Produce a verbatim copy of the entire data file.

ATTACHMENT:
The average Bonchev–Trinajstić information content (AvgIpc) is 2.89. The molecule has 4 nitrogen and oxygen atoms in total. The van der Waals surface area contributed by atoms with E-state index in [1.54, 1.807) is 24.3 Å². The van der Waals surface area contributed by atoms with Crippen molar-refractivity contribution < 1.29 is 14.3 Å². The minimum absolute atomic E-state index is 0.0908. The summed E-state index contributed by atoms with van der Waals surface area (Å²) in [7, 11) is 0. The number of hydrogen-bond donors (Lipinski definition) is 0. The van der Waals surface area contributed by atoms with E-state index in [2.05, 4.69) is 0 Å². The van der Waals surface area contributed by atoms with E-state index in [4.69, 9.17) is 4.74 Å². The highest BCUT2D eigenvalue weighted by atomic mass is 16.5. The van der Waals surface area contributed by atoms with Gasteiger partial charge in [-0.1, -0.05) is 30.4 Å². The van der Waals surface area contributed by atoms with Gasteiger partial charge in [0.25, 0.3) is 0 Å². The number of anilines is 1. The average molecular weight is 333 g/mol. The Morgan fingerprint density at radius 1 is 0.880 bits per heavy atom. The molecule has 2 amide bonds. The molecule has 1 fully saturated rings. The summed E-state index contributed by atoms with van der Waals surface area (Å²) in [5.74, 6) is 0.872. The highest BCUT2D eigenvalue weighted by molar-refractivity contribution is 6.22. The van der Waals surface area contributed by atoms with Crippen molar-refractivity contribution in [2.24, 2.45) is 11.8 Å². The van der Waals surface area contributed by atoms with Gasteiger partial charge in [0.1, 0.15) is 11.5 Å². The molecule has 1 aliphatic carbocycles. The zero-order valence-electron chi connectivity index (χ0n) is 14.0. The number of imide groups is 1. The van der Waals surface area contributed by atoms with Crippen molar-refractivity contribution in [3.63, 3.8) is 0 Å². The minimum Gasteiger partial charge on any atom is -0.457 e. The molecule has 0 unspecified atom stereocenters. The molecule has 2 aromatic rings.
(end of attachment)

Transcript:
The average Bonchev–Trinajstić information content (AvgIpc) is 2.89. The molecule has 4 nitrogen and oxygen atoms in total. The van der Waals surface area contributed by atoms with E-state index in [1.54, 1.807) is 24.3 Å². The van der Waals surface area contributed by atoms with Crippen molar-refractivity contribution < 1.29 is 14.3 Å². The minimum absolute atomic E-state index is 0.0908. The summed E-state index contributed by atoms with van der Waals surface area (Å²) in [7, 11) is 0. The number of hydrogen-bond donors (Lipinski definition) is 0. The van der Waals surface area contributed by atoms with E-state index in [2.05, 4.69) is 0 Å². The van der Waals surface area contributed by atoms with E-state index in [4.69, 9.17) is 4.74 Å². The highest BCUT2D eigenvalue weighted by atomic mass is 16.5. The van der Waals surface area contributed by atoms with Gasteiger partial charge in [-0.1, -0.05) is 30.4 Å². The van der Waals surface area contributed by atoms with Gasteiger partial charge in [0.25, 0.3) is 0 Å². The number of anilines is 1. The average molecular weight is 333 g/mol. The Morgan fingerprint density at radius 1 is 0.880 bits per heavy atom. The molecule has 2 amide bonds. The molecule has 1 fully saturated rings. The summed E-state index contributed by atoms with van der Waals surface area (Å²) in [5.74, 6) is 0.872. The highest BCUT2D eigenvalue weighted by molar-refractivity contribution is 6.22. The van der Waals surface area contributed by atoms with Crippen molar-refractivity contribution in [2.24, 2.45) is 11.8 Å². The van der Waals surface area contributed by atoms with Gasteiger partial charge in [0.1, 0.15) is 11.5 Å². The molecule has 1 aliphatic carbocycles. The zero-order valence-electron chi connectivity index (χ0n) is 14.0. The number of imide groups is 1. The van der Waals surface area contributed by atoms with Crippen molar-refractivity contribution in [3.63, 3.8) is 0 Å². The minimum Gasteiger partial charge on any atom is -0.457 e. The molecule has 0 unspecified atom stereocenters. The molecule has 2 aromatic rings.